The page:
Here are a couple lessons I’ve learned about photography. This first one took me longer to learn than it should have. If you only shoot when it’s convenient – when you’re already there for another purpose, then you’ll only get tourist quality photos. If you choose the time and place ahead of time and go there for the purpose of capturing good photography, you’ll get much better results. It’s not convenient to drive or hike somewhere just to take pictures, especially if you have a busy, demanding life and a family. But I am learning that if I find the time, I am rewarded.
Second, time of day matters! In this post:
I was shooting in the same location, much earlier in the day. This time I went during the short window of daylight after I got off work on a weekday. You get much more pleasing results just before the sun goes down! And it was just my luck I arrived at high tide.
One more thing I am learning is to read the sky. As I go about my daily business, I watch to see if the sky would yield interesting results in a photograph. This evening when I was driving home from work and saw the sky, I knew I had to grab my camera bag and tripod and run to the nearest scenic location. Fall weather in western Washington most often looks like the photos from my Cape Disappointment posts – very grey and overcast. But cloudless blue skies are not much better. I had a great sky that evening though!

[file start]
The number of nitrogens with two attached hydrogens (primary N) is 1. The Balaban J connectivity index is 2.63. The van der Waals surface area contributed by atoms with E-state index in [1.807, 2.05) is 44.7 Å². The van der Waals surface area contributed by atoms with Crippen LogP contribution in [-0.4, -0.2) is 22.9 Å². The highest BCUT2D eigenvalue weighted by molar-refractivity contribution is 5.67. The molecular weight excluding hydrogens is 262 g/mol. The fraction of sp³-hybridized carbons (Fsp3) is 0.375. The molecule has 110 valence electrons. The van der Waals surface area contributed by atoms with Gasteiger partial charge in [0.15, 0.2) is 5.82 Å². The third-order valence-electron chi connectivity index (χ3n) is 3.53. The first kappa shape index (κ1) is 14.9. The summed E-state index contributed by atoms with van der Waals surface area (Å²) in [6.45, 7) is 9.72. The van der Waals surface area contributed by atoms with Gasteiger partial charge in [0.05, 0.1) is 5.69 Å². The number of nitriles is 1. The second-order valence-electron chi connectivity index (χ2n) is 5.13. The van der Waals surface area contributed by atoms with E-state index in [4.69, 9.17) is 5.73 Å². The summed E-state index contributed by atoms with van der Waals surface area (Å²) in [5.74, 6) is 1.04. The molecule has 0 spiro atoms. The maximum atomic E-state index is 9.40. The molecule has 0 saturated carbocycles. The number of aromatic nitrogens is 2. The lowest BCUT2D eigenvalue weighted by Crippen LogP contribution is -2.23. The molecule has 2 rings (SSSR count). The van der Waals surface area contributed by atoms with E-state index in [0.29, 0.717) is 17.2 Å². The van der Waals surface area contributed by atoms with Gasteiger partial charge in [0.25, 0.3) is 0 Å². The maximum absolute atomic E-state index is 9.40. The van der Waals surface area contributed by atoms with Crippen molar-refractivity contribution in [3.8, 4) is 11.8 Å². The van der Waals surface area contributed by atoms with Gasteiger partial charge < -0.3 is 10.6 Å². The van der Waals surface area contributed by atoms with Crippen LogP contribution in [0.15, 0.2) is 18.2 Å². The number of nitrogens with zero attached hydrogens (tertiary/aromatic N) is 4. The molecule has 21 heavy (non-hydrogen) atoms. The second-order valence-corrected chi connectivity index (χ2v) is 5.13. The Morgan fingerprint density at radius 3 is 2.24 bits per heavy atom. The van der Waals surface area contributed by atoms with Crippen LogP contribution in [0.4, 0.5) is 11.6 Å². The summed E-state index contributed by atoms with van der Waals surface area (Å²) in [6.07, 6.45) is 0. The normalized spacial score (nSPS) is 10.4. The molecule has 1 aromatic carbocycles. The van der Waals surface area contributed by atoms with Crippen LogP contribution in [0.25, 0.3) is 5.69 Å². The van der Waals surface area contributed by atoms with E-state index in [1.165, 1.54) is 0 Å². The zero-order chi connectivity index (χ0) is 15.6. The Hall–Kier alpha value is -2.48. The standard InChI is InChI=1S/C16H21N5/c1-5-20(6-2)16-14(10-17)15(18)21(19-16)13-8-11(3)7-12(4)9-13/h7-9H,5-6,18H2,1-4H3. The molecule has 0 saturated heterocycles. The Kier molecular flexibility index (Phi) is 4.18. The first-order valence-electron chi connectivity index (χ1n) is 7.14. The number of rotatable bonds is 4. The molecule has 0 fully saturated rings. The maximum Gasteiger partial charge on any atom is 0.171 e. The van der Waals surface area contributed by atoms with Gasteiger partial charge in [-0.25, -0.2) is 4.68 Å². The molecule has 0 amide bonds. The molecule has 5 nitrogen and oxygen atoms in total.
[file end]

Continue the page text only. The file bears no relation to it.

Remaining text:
I was using my new B+W MRC F-Pro circular polarizer. I had been looking for a better quality polarizer for a few months. They are usually $120 to $150, which is a lot of money for a filter if you’re not a pro, even if it does rotate to make its effect more or less intense. But I found a used one in like-new condition for only $75. From my own observation, the more expensive and higher quality B+W has a more natural polarizing affect, and it doesn’t soften images the way my cheaper Tiffen CP filter did.
The problem with using any polarizer on a very wide angle lens, like my 17mm, is that you get dark and light areas in your sky (see above).
In the original RAW file, the bottom half of this photo is almost black. Amazing how much detail was hiding there! But after my Lightroom adjustments, the leaves were still dull. NIK Color Efex Pro 4 helped me bring out their color with its Brilliance/Warmth tool. This is probably a good time to add that most photos I edit with the Color Efex plugin get a treatment with the Pro Contrast tool. It is flat amazing what it can do to images all by itself!
The only bad thing about my timing that evening was that someone in the area was burning something and it was hazy and smokey out over the Sound. Editing cleared up most of it, but you can see the smoke along the horizon line. But I still pleased with the photos I got.
I think I overcooked this one. It was pretty dark, and when you try to lighten up a photo that much and then apply contrast as much as I did, the results won’t be the best. I just can’t seem to resist going for that saturated, high contrast look. Ah well, this is art, right? I have creative license to edit my photos until they look like a fresco painting if I want to.
Thanks for looking. Have a great day!